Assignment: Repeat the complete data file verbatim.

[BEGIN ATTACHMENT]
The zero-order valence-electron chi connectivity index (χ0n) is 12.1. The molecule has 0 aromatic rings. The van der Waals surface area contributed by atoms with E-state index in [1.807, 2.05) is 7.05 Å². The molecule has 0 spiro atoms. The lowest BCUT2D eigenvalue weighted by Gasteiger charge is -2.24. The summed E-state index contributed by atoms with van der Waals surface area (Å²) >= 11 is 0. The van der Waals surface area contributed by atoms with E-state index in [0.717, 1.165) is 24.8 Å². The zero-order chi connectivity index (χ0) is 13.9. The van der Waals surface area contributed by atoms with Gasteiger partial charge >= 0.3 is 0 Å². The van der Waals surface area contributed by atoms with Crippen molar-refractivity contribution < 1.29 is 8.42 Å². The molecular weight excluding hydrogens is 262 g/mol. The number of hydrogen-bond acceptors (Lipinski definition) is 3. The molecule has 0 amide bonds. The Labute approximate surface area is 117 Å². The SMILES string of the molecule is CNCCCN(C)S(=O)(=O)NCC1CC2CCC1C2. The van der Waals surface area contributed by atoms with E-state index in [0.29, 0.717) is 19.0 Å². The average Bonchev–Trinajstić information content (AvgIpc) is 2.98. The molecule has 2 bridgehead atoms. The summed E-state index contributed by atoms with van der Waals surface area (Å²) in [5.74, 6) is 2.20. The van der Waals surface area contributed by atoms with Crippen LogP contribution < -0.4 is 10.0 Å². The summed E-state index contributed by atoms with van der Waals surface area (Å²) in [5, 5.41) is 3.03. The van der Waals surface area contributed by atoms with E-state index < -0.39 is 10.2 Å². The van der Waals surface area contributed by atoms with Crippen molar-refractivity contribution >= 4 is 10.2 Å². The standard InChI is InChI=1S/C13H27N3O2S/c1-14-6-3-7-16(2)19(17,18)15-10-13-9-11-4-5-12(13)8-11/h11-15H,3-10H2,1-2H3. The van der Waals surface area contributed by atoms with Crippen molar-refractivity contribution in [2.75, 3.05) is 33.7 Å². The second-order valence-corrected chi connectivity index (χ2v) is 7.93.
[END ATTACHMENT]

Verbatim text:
The zero-order valence-electron chi connectivity index (χ0n) is 12.1. The molecule has 0 aromatic rings. The van der Waals surface area contributed by atoms with E-state index in [1.807, 2.05) is 7.05 Å². The molecule has 0 spiro atoms. The lowest BCUT2D eigenvalue weighted by Gasteiger charge is -2.24. The summed E-state index contributed by atoms with van der Waals surface area (Å²) >= 11 is 0. The van der Waals surface area contributed by atoms with E-state index in [0.717, 1.165) is 24.8 Å². The zero-order chi connectivity index (χ0) is 13.9. The van der Waals surface area contributed by atoms with Gasteiger partial charge >= 0.3 is 0 Å². The van der Waals surface area contributed by atoms with Crippen molar-refractivity contribution < 1.29 is 8.42 Å². The molecular weight excluding hydrogens is 262 g/mol. The number of hydrogen-bond acceptors (Lipinski definition) is 3. The molecule has 0 amide bonds. The Labute approximate surface area is 117 Å². The SMILES string of the molecule is CNCCCN(C)S(=O)(=O)NCC1CC2CCC1C2. The van der Waals surface area contributed by atoms with E-state index in [0.29, 0.717) is 19.0 Å². The average Bonchev–Trinajstić information content (AvgIpc) is 2.98. The molecule has 2 bridgehead atoms. The summed E-state index contributed by atoms with van der Waals surface area (Å²) in [5.74, 6) is 2.20. The van der Waals surface area contributed by atoms with Crippen LogP contribution < -0.4 is 10.0 Å². The summed E-state index contributed by atoms with van der Waals surface area (Å²) in [5, 5.41) is 3.03. The van der Waals surface area contributed by atoms with E-state index < -0.39 is 10.2 Å². The van der Waals surface area contributed by atoms with Crippen molar-refractivity contribution >= 4 is 10.2 Å². The standard InChI is InChI=1S/C13H27N3O2S/c1-14-6-3-7-16(2)19(17,18)15-10-13-9-11-4-5-12(13)8-11/h11-15H,3-10H2,1-2H3. The van der Waals surface area contributed by atoms with Crippen molar-refractivity contribution in [2.75, 3.05) is 33.7 Å². The second-order valence-corrected chi connectivity index (χ2v) is 7.93.